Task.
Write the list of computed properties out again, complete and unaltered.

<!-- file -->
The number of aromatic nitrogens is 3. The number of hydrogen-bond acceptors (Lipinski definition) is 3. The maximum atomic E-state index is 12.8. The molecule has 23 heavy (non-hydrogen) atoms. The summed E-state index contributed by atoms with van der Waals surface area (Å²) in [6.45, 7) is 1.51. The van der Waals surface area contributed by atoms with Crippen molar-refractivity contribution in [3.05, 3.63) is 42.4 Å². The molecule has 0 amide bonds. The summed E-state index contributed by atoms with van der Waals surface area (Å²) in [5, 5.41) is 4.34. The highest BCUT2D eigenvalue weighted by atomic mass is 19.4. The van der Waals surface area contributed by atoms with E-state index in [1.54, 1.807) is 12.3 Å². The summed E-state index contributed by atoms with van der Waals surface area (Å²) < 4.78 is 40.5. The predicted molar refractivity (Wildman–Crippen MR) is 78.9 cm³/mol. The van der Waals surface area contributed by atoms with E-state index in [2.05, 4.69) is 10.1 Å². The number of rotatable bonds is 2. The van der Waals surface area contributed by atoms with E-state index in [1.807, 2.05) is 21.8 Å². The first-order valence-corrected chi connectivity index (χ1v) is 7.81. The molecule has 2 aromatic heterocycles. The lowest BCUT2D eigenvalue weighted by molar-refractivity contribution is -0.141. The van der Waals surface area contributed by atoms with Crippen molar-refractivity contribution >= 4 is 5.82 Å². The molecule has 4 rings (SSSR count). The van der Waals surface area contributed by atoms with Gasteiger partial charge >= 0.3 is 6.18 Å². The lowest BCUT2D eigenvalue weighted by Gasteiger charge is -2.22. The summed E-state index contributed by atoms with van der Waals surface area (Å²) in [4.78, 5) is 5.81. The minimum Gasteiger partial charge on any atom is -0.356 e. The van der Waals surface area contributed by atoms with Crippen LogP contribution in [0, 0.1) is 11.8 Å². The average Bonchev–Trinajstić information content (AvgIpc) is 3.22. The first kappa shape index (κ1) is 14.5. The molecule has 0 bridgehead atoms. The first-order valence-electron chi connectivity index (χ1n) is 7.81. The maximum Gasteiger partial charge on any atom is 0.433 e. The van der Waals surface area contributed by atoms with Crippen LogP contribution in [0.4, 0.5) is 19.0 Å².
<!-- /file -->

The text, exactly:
The number of aromatic nitrogens is 3. The number of hydrogen-bond acceptors (Lipinski definition) is 3. The maximum atomic E-state index is 12.8. The molecule has 23 heavy (non-hydrogen) atoms. The summed E-state index contributed by atoms with van der Waals surface area (Å²) in [6.45, 7) is 1.51. The van der Waals surface area contributed by atoms with Crippen molar-refractivity contribution in [3.05, 3.63) is 42.4 Å². The molecule has 0 amide bonds. The summed E-state index contributed by atoms with van der Waals surface area (Å²) in [5, 5.41) is 4.34. The highest BCUT2D eigenvalue weighted by atomic mass is 19.4. The van der Waals surface area contributed by atoms with E-state index in [1.54, 1.807) is 12.3 Å². The summed E-state index contributed by atoms with van der Waals surface area (Å²) < 4.78 is 40.5. The predicted molar refractivity (Wildman–Crippen MR) is 78.9 cm³/mol. The van der Waals surface area contributed by atoms with E-state index in [2.05, 4.69) is 10.1 Å². The number of rotatable bonds is 2. The van der Waals surface area contributed by atoms with E-state index in [1.807, 2.05) is 21.8 Å². The first-order valence-corrected chi connectivity index (χ1v) is 7.81. The molecule has 2 aromatic heterocycles. The lowest BCUT2D eigenvalue weighted by molar-refractivity contribution is -0.141. The van der Waals surface area contributed by atoms with Crippen molar-refractivity contribution >= 4 is 5.82 Å². The molecule has 4 rings (SSSR count). The van der Waals surface area contributed by atoms with Gasteiger partial charge >= 0.3 is 6.18 Å². The lowest BCUT2D eigenvalue weighted by Gasteiger charge is -2.22. The summed E-state index contributed by atoms with van der Waals surface area (Å²) in [4.78, 5) is 5.81. The minimum Gasteiger partial charge on any atom is -0.356 e. The van der Waals surface area contributed by atoms with Crippen LogP contribution in [0, 0.1) is 11.8 Å². The average Bonchev–Trinajstić information content (AvgIpc) is 3.22. The first kappa shape index (κ1) is 14.5. The molecule has 0 bridgehead atoms. The first-order valence-electron chi connectivity index (χ1n) is 7.81. The maximum Gasteiger partial charge on any atom is 0.433 e. The van der Waals surface area contributed by atoms with Crippen LogP contribution in [0.4, 0.5) is 19.0 Å².